Protesters in Dallas urged to take health precautions during COVID-19 pandemic
DALLAS - Dallas County leaders and the Dallas Mavericks are working to get masks and hand sanitizer to groups of protestors.
Dallas County Judge Clay Jenkins just spoke about a spike in cases. With 285 cases reported on Thursday and 22 deaths since Sunday, Dallas County is on track to having its deadliest week yet.
RELATED: Dallas County sets single-day record, 285, for new COVID-19 cases
Jenkins says he does support the peaceful demonstrations happening nationwide but encourages protesting online instead of in person.
While Thursday's numbers may not be reflective of any increases in cases due to large gatherings of protestors, Jenkins said that he is very concerned about the health of peaceful protestors and their families.
“I am proud of what you’re doing. I think what you’re doing is an important thing. If you can, find a way to do it outside of large crowds,” Jenkins said. “We know COVID disproportionately affects communities of color. Please find a way to do that.”
Jenkins asks those who choose to protest in crowds to wear masks, use hand sanitizer and practice social distancing. He also encourages people who can to get tested.
The county plans to release more details Friday about walk-up testing sites that will be set up in Dallas.
Jenkins reiterated that large gatherings are still discouraged by public health experts. He said that he understands the importance of the Americans’ right to free speech at this critical time in history. He said that is why he wants to keep protestors safe and give them the opportunity to be tested as soon as possible.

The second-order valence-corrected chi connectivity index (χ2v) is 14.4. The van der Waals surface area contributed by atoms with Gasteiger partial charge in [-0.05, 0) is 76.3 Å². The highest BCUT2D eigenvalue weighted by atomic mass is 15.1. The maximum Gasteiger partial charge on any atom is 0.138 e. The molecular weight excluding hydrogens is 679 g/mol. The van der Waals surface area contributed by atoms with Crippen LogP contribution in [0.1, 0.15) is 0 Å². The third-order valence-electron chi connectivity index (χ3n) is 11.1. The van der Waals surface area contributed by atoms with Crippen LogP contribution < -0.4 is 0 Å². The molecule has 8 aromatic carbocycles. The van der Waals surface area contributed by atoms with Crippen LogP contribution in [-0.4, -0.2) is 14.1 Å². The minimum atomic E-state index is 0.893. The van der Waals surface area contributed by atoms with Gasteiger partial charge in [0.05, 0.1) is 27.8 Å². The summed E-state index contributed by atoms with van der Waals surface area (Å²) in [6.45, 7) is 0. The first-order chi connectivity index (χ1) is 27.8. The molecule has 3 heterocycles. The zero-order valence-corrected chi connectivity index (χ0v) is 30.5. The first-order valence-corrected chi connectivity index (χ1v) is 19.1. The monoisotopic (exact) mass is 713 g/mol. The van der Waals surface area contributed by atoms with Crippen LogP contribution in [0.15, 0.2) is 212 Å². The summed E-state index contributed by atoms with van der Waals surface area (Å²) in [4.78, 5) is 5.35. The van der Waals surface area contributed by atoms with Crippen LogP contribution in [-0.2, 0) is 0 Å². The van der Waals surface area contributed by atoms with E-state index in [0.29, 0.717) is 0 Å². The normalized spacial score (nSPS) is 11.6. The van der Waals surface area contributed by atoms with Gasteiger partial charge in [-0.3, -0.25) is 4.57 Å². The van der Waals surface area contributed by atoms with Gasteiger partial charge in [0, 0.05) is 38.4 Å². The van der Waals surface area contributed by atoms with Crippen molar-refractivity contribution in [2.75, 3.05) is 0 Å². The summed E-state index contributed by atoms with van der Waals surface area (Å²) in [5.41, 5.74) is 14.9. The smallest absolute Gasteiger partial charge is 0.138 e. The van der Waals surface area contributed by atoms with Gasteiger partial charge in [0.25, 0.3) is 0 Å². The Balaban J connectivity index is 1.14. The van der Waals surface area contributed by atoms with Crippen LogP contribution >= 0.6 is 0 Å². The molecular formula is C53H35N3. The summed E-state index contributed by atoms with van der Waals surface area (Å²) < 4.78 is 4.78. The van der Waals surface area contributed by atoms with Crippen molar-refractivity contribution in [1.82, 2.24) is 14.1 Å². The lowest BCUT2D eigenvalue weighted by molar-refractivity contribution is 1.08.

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One health expert gave a very personal message as she urged protestors to stay six feet apart and use hand sanitizer and masks.
“I understand. I have two kids, millennials who feel they need to be out there protesting,” said Dr. Lisa Taylor-Kennedy, a Dallas anesthesiologist. “We want you to do it safely. We want you to wear a light-colored mask. We want you to remember we are in a pandemic. Don't forget.”
Earlier Gov. Greg Abbott spoke to FOX 7 Austin about what his plans are if COVID-19 cases do spike in areas where protestors have held large gatherings. He said Monday the state will be reassigning resources to help with testing and contact tracing in areas where there have been large protests.
“We have surge response teams that have gone into regions and done massive testing and through that contain hotspots, reduce number testing positive and normalize community with limiting spread,” Abbott said.
The governor says the increase in testing and contact tracing will allow Texas businesses to remain open as many are now allowed to operate at 50-percent capacity.
Dallas County will be receiving 1,000 more tests a day from the federal government through the end of this month. Jenkins wanted to reassure protestors that their information as well as contact tracing would not be shared with law enforcement.